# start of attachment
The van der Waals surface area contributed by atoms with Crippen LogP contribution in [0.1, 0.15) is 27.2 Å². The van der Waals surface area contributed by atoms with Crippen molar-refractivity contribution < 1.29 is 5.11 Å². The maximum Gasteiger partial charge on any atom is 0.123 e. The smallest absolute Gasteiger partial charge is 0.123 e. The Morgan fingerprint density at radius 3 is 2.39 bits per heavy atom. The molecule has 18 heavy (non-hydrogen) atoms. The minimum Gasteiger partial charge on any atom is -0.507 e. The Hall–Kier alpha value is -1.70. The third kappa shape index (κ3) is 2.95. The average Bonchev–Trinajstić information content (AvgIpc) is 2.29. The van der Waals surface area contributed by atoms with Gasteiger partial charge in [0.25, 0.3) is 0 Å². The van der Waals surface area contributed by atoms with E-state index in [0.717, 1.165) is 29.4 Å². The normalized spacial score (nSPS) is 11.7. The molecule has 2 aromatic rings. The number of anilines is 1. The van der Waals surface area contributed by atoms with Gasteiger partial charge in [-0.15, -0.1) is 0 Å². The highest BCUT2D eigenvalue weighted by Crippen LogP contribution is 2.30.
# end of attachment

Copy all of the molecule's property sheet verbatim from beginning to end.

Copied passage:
The van der Waals surface area contributed by atoms with Crippen LogP contribution in [0.1, 0.15) is 27.2 Å². The van der Waals surface area contributed by atoms with Crippen molar-refractivity contribution < 1.29 is 5.11 Å². The maximum Gasteiger partial charge on any atom is 0.123 e. The smallest absolute Gasteiger partial charge is 0.123 e. The Morgan fingerprint density at radius 3 is 2.39 bits per heavy atom. The molecule has 18 heavy (non-hydrogen) atoms. The minimum Gasteiger partial charge on any atom is -0.507 e. The Hall–Kier alpha value is -1.70. The third kappa shape index (κ3) is 2.95. The average Bonchev–Trinajstić information content (AvgIpc) is 2.29. The van der Waals surface area contributed by atoms with Gasteiger partial charge in [0.25, 0.3) is 0 Å². The van der Waals surface area contributed by atoms with E-state index in [0.717, 1.165) is 29.4 Å². The normalized spacial score (nSPS) is 11.7. The molecule has 2 aromatic rings. The number of anilines is 1. The van der Waals surface area contributed by atoms with Gasteiger partial charge in [-0.15, -0.1) is 0 Å². The highest BCUT2D eigenvalue weighted by Crippen LogP contribution is 2.30.